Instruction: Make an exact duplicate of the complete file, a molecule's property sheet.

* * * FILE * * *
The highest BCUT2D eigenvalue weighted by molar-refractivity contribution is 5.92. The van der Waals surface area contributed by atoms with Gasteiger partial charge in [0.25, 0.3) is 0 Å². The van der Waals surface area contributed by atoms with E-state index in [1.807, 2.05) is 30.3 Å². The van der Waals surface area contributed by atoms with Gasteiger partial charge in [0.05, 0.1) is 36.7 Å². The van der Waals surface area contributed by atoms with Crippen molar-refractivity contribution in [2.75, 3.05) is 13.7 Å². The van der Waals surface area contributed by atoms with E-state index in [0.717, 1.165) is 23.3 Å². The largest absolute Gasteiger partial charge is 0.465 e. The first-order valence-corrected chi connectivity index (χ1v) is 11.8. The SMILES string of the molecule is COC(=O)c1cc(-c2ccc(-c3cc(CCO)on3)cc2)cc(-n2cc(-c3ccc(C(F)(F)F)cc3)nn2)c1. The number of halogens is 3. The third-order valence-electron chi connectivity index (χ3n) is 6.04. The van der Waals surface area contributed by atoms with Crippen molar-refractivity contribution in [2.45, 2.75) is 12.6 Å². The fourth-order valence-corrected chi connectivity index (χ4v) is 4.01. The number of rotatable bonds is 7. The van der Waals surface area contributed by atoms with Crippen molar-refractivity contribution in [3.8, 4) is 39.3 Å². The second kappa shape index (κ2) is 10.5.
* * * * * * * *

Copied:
The highest BCUT2D eigenvalue weighted by molar-refractivity contribution is 5.92. The van der Waals surface area contributed by atoms with Gasteiger partial charge in [0.25, 0.3) is 0 Å². The van der Waals surface area contributed by atoms with E-state index in [1.807, 2.05) is 30.3 Å². The van der Waals surface area contributed by atoms with Gasteiger partial charge in [0.05, 0.1) is 36.7 Å². The van der Waals surface area contributed by atoms with Crippen molar-refractivity contribution in [2.75, 3.05) is 13.7 Å². The van der Waals surface area contributed by atoms with E-state index in [0.717, 1.165) is 23.3 Å². The largest absolute Gasteiger partial charge is 0.465 e. The first-order valence-corrected chi connectivity index (χ1v) is 11.8. The SMILES string of the molecule is COC(=O)c1cc(-c2ccc(-c3cc(CCO)on3)cc2)cc(-n2cc(-c3ccc(C(F)(F)F)cc3)nn2)c1. The number of halogens is 3. The third-order valence-electron chi connectivity index (χ3n) is 6.04. The van der Waals surface area contributed by atoms with Crippen molar-refractivity contribution in [2.45, 2.75) is 12.6 Å². The fourth-order valence-corrected chi connectivity index (χ4v) is 4.01. The number of rotatable bonds is 7. The van der Waals surface area contributed by atoms with Crippen molar-refractivity contribution in [3.8, 4) is 39.3 Å². The second kappa shape index (κ2) is 10.5.